Over 400 million years ago, the genus Nautilus was widely distributed throughout the world's oceans. Numerous fossils survive to provide clues about the evolution of life on Earth, as do a limited number of individual living species. These animals are known as nautiluses, and are sometimes called “living fossils,” because their form has remained the same for hundreds of millions of years. The unique cephalopod mollusks can be found in the Indian and Pacific Oceans, living in rock crevices and coral reefs.
Several characteristics make the nautilus stand out from other mollusks and marine animals. Unlike other mollusks, the nautilus has a hard external shell, which takes the form of a spiral. As the animal grows, it seals off chambers in the shell which fill with gas, making the shell buoyant so that the nautilus can swim. The unique air chambers lead to an alternate name, the chambered nautilus, to distinguish it from the paper nautilus, a different animal in the genus Argonauta.
A nautilus can have up to 90 grasping tentacles which are used to seize prey. Like many other mollusks, a nautilus will emit ink if it is stressed or threatened, allowing it to escape. The nautilus also uses jet propulsion to move, by forcing air out of the shell chamber which the animal is currently living in, which happens to be the newest and largest. The shell is also designed to help camouflage the animal, having dark stripes on top which blend in with the ocean floor when viewed from above. The bottom of the shell is a creamy white.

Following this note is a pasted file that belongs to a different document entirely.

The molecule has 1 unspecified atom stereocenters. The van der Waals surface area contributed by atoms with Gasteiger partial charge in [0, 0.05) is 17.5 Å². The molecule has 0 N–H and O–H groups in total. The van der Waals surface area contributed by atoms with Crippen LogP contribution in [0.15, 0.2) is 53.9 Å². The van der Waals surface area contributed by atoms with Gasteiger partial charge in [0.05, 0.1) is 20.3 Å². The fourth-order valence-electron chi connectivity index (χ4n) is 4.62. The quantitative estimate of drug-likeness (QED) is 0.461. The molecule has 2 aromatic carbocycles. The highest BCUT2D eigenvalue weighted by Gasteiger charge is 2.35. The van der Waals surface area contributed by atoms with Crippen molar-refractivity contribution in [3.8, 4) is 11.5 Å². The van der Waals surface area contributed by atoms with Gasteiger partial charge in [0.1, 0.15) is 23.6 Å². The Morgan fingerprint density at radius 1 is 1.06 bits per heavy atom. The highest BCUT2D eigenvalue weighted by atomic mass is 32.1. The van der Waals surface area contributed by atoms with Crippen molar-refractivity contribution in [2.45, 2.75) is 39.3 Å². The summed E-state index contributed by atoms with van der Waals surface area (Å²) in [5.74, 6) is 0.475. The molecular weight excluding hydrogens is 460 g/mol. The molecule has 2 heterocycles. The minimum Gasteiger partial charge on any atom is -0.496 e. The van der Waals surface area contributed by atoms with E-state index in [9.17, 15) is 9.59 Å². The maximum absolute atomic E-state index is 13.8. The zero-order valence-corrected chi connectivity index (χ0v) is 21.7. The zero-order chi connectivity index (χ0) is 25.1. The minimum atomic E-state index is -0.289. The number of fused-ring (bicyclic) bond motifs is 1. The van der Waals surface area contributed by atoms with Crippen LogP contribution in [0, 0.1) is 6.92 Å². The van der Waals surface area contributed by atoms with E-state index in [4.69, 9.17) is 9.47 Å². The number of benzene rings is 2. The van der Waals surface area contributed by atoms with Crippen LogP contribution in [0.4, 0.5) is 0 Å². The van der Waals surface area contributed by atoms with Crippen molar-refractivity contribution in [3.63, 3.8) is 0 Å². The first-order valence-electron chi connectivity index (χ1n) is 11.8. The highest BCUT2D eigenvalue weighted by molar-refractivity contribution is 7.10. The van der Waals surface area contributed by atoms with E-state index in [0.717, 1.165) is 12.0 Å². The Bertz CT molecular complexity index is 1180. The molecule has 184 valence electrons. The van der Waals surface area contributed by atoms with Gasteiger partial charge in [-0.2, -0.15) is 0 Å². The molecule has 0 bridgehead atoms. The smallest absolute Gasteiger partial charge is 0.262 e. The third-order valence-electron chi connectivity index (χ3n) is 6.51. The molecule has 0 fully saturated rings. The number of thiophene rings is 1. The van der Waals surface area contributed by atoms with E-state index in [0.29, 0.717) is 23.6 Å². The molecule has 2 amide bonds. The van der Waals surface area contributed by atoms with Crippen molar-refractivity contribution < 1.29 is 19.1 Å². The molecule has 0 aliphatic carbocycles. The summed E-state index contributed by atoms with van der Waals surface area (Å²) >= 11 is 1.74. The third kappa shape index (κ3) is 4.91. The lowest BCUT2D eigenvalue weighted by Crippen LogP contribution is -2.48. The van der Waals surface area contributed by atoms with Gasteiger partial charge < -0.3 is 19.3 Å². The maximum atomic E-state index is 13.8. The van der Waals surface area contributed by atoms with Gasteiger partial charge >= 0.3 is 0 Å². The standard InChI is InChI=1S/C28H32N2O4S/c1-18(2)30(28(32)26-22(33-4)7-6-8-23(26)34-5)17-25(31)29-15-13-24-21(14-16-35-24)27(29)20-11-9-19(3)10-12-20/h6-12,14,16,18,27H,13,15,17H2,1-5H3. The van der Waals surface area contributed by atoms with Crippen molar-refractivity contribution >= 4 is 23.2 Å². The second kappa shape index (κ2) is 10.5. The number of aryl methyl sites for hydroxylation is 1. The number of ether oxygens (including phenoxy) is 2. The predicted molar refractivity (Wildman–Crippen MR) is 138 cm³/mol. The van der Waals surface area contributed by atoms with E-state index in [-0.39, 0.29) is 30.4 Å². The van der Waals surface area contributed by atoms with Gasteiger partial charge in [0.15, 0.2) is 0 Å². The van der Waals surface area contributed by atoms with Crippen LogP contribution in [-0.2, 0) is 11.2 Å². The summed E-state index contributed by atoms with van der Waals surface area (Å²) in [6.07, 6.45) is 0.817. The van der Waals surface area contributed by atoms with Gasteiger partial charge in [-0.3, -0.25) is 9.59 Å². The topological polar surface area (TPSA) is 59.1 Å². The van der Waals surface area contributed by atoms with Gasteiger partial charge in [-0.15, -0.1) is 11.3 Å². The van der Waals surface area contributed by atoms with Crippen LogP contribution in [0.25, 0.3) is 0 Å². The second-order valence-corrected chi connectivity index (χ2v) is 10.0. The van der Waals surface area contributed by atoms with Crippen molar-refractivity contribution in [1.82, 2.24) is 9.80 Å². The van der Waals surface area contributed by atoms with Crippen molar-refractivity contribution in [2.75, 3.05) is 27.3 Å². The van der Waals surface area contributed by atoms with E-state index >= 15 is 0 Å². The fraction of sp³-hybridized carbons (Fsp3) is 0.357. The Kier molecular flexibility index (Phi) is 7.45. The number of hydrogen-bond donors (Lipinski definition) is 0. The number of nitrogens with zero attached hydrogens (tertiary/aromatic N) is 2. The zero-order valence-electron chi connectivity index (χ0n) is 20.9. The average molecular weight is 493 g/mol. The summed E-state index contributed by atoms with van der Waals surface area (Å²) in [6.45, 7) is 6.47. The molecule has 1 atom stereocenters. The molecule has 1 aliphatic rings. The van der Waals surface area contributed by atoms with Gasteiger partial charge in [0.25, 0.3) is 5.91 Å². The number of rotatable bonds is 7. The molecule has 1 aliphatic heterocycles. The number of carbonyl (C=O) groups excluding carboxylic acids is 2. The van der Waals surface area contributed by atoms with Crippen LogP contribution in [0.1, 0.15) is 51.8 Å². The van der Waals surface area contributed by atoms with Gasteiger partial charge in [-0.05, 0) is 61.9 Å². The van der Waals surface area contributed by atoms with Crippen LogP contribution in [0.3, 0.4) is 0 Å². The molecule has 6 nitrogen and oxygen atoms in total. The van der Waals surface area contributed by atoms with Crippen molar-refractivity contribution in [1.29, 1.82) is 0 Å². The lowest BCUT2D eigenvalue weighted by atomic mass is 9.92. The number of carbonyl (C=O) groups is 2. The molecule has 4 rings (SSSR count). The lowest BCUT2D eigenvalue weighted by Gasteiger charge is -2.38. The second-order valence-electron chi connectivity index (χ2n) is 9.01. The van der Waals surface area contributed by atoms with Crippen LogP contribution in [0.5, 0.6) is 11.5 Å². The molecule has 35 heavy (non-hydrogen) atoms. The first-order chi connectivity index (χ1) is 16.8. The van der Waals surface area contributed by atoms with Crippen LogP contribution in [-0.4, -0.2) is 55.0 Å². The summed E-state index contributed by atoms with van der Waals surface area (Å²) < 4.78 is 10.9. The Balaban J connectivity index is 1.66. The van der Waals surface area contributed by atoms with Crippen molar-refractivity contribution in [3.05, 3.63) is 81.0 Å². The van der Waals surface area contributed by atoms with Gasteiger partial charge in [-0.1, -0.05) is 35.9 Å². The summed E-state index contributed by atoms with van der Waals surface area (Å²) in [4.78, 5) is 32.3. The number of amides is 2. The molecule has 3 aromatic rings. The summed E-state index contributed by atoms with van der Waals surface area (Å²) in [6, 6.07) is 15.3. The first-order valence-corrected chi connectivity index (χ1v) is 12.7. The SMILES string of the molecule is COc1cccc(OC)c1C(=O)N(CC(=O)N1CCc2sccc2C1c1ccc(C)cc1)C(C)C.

Many animals are used as a food source by a nautilus, including small fish, crabs, and others. The animals are nocturnal, preferring to remain hidden during the day and coming out to feed at night, and their shells are pressure resistant to 2,624 feet (800 meters) deep. The animals are also able to fully retreat into their shells. A leathery hood covers the opening of the shell to further protect the nautilus.
Approximately 20 years is the lifespan for a nautilus. The animals are harvested by humans for their distinct and beautiful shells, and are also preyed on by larger marine animals. They reproduce by laying eggs annually, and the eggs take nine to 12 months to fully develop and hatch. Because the animals take so long to reproduce, concerns have been raised about the conservation status of the nautilus, since excessive hunting by humans for their shells may threaten their continued existence.